Sunday, 13 September 2009

Seasonal clichés

These early autumn mornings are stunning. The bite in the air at 6.30am is very welcome after the humidity of summer and the air is clearer - my morning walks feel like soaring. Damsons, crab-apples, blackberries, hips and haws bejewel the hedges: there is something deeply satisfying about picking fruit at this time of year. As I pick my apples and pack the blemish-free ones for store, my inner hunter-gatherer is content.

And yet, and yet.. it is impossible to avoid thoughts of mortality as another year turns. The ageing nettles straggle and bow over the path, the rattling seed-heads cling to the brown stems of the cow-parsley and the first yellowing fallen leaves scatter on every path, cluster in the grass verges. The years turn all too quickly and this year, especially, having lost dear ones I am aware that I have fewer years to live than I have already lived. I'm greedy and want much, much more.

I'm unconvinced there is a poem left to write about autumn and mortality - it's been done too well, too many times. Yet clichés are clichés for a reason; in this case because the connections are inescapable.

The years turn and turn, and so do we.

Wednesday, 9 September 2009

Benign neglect

Nothing is happening... and yet there is a faint tickle in my hind brain. Is it a poem? I don't know yet but it tastes like a poem - or more accurately, it is only yet like the fleeting taste that passes across my tongue when a memory is triggered. The sort of fleeting taste that is like the sudden hint of long-roasted dinner brought to mouth by a certain quality of dull winter light on a Sunday afternoon.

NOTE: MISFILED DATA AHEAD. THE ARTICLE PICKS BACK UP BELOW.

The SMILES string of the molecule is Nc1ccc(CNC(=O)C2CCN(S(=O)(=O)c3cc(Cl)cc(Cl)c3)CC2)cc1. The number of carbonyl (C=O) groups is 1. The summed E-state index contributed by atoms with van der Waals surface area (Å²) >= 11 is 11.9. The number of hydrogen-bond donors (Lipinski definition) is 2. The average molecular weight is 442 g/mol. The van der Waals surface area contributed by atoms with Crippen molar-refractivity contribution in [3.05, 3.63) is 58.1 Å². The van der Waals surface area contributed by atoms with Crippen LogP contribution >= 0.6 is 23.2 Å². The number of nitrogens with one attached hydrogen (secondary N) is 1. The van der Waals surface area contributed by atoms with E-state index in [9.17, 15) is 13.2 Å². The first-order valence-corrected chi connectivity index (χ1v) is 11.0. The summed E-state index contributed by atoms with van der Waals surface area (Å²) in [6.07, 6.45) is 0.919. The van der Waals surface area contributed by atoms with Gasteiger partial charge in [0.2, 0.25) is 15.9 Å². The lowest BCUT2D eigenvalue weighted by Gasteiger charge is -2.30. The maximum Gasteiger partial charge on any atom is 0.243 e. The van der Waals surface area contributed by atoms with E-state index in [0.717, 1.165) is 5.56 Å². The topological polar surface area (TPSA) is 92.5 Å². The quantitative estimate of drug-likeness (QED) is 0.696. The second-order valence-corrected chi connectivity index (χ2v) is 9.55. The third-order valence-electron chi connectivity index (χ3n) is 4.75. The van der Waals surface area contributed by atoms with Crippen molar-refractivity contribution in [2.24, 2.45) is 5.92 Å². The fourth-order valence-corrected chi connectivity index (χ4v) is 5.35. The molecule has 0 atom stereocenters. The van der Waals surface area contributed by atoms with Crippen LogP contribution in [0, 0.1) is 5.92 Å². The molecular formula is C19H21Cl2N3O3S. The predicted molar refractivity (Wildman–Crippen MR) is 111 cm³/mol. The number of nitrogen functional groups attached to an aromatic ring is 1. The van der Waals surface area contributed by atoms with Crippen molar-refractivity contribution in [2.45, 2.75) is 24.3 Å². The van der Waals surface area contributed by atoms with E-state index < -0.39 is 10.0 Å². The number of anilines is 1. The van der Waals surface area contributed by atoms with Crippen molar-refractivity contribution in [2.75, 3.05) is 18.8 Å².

Poems taste like iron; they taste like blood smells. The taste comes first; later there is a sense of the sound by which I don't mean meter or the shapes of words but just a sense of how a line rises and falls, quickens and slows. After these I can start to look for the words that fit.

But for now, there is just a tickle and a hint of taste and it's skittish: if I examine it, it may vanish. Is this superstition? Maybe, I don't know. It is like a nervous kitten that might approach and sniff at your hand if you don't look at it or make any sudden movements. I have to acknowledge it though, and leave it some sort of still space for it to thrive; I have to know that it's there and not crowd it out with writing I have to do for work or thinking about a paper that needs writing.

The vet I go to favours what he calls 'benign neglect' in some situations: he means to wait, watch, and don't interfere - let an illness run its course unless intervention is clearly needed. It occurs to me that benign neglect is what I have to do at this stage.

Part of me is also fascinated by the way this happens and I want to track the process if I can do so without interfering in it. Yet it is true that observing causes change by the presence of the observer.

Kittens and vets, tastes and smells; these seem odd ways to write about process and maybe unbearably twee - yet theoretical language about creative process feels too cold and mechanical. In reality, I don't have the language to talk about this part of the process because it is a wordless genesis; this seems very odd, that what may result in a thing made of language should start for me without words.

In the meantime, it may be a poem... trust the process, trust the process